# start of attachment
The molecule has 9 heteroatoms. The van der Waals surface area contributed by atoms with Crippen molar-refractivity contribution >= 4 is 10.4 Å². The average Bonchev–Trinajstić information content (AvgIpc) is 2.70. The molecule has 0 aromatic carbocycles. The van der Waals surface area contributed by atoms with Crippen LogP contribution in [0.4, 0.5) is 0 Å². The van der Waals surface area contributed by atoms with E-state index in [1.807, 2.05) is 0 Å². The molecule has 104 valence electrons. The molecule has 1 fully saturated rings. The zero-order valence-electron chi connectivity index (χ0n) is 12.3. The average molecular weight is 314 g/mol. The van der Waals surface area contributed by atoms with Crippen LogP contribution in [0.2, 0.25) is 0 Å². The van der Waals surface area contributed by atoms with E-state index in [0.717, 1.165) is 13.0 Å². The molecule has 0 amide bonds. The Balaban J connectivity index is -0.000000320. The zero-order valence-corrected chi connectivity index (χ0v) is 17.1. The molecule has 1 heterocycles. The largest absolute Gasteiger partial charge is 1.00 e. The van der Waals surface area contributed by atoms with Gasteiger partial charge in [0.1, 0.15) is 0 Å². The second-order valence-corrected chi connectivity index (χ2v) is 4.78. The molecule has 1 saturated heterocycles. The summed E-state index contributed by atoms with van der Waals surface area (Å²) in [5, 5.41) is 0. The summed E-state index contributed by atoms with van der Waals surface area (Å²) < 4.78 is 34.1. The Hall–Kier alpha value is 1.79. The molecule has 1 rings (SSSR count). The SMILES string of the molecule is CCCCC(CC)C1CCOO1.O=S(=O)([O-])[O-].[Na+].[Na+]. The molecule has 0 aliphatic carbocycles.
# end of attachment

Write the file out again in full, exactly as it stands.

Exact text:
The molecule has 9 heteroatoms. The van der Waals surface area contributed by atoms with Crippen molar-refractivity contribution >= 4 is 10.4 Å². The average Bonchev–Trinajstić information content (AvgIpc) is 2.70. The molecule has 0 aromatic carbocycles. The van der Waals surface area contributed by atoms with Crippen LogP contribution in [0.4, 0.5) is 0 Å². The van der Waals surface area contributed by atoms with E-state index in [1.807, 2.05) is 0 Å². The molecule has 104 valence electrons. The molecule has 1 fully saturated rings. The zero-order valence-electron chi connectivity index (χ0n) is 12.3. The average molecular weight is 314 g/mol. The van der Waals surface area contributed by atoms with Crippen LogP contribution in [0.2, 0.25) is 0 Å². The van der Waals surface area contributed by atoms with E-state index in [0.717, 1.165) is 13.0 Å². The molecule has 0 amide bonds. The Balaban J connectivity index is -0.000000320. The zero-order valence-corrected chi connectivity index (χ0v) is 17.1. The molecule has 1 heterocycles. The largest absolute Gasteiger partial charge is 1.00 e. The van der Waals surface area contributed by atoms with Gasteiger partial charge in [0.1, 0.15) is 0 Å². The second-order valence-corrected chi connectivity index (χ2v) is 4.78. The molecule has 1 saturated heterocycles. The summed E-state index contributed by atoms with van der Waals surface area (Å²) in [5, 5.41) is 0. The summed E-state index contributed by atoms with van der Waals surface area (Å²) < 4.78 is 34.1. The Hall–Kier alpha value is 1.79. The molecule has 1 rings (SSSR count). The SMILES string of the molecule is CCCCC(CC)C1CCOO1.O=S(=O)([O-])[O-].[Na+].[Na+]. The molecule has 0 aliphatic carbocycles.